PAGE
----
I’ll be presenting “Testing Twofer: how to Release Rock-solid RESTful APIs and Ice the Testing Backblob,” on Tuesday, September 9, courtesy of SQUAD – the Software Quality Association of Denver.
REST APIs are a key enabling technology for the cloud. Mobile applications, service-oriented architecture, and the Internet of Things depend on reliable and usable REST APIs. Unlike browser, native, and mobile apps, REST APIs can only be tested with software that drives the APIs. Unlike developer-centric hand-coded unit testing, adequate testing of REST APIs is truly well-suited to advanced automated testing.
As most web service applications are developed following an Agile process, effective testing must also avoid the testing backblob, in which work to maintain hand-coded BDD-style test suites exceeds available time after several sprints.
This talk will present a methodology for developing and testing REST APIs using a model-based automation and explain how this has the beneficial side-effect of shrinking the testing backblob.
The testing backblob is my riff on out-of-control Agile testing backlogs. I’m seeing this situation quite often as Agile development teams become swamped with a test maintenance problem that doesn’t have any attractive solutions.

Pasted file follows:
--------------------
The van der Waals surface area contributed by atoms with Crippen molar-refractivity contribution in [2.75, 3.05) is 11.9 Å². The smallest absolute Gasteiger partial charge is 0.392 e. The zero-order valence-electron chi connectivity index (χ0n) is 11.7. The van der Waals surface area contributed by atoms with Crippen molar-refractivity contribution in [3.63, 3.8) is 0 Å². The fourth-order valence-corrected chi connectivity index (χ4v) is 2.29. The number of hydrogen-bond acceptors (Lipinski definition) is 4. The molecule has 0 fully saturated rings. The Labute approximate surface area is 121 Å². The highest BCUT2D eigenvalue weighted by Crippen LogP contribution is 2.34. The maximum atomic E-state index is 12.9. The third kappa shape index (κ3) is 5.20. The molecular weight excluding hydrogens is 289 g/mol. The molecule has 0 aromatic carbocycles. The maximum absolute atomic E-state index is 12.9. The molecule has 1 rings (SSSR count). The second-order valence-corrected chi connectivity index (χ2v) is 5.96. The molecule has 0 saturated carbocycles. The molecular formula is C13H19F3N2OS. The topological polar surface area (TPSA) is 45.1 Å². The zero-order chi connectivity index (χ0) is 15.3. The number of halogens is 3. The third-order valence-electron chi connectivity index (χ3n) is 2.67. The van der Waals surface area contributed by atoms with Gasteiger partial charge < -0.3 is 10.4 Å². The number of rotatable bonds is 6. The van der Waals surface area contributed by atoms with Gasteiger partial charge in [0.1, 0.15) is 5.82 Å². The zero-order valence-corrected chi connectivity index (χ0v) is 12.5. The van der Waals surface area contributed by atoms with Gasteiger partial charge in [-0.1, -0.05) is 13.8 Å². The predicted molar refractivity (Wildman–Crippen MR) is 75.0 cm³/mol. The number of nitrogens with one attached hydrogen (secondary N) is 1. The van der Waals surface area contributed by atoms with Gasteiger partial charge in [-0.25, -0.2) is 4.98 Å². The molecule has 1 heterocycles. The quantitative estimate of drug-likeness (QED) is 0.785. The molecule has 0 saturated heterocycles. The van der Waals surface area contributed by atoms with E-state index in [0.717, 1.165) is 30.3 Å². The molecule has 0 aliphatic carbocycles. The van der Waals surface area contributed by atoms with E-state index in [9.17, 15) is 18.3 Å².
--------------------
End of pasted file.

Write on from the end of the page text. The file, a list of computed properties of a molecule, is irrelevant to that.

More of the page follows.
I’ll explain some new strategies I’ve developed for Spec Explorer to test all aspects of any REST API, including functionality, security, and performance.
To register for the meetup, go to http://www.meetup.com/SQUADCO/
The basic structure of development contracts is all about risk management and creating incentives – for both sides. Fixed fee minimizes certain risks for the customer and maximizes them for the contractor. T&E minimizes certain risks for the contractor and maximizes the customer’s risk. There are many variations between these poles.
Although there are some exceptions, most projects are funded with a finite and limited budget of time and money, with considerable consequences for not meeting expectations. Telling a check signer they’ll know what they get when they get it usually leads to an interesting discussion.
We all know that the sponsors of bespoke software development often don’t know (exactly) what they want and that developers don’t anticipate all of the ways that complex software can get really screwed up. Some kind of iteration is necessary to resolve this. Techniques for managing software development risk are well-known and have been successfully applied (and ignored with predictable results) for over 40 years, including Agile practices.
The essential risks of software development don’t change as a result of using an Agile process (for a primer on Software Risk, I like Higuera and Haimes Software Risk Management.)
So, I think “Agile versus Waterfall” as criteria for terms is a misleading distinction that can’t really provide much help in identifying and managing risks. Choosing a process model and then a risk management/contracting approach is essentially putting the cart before the horse.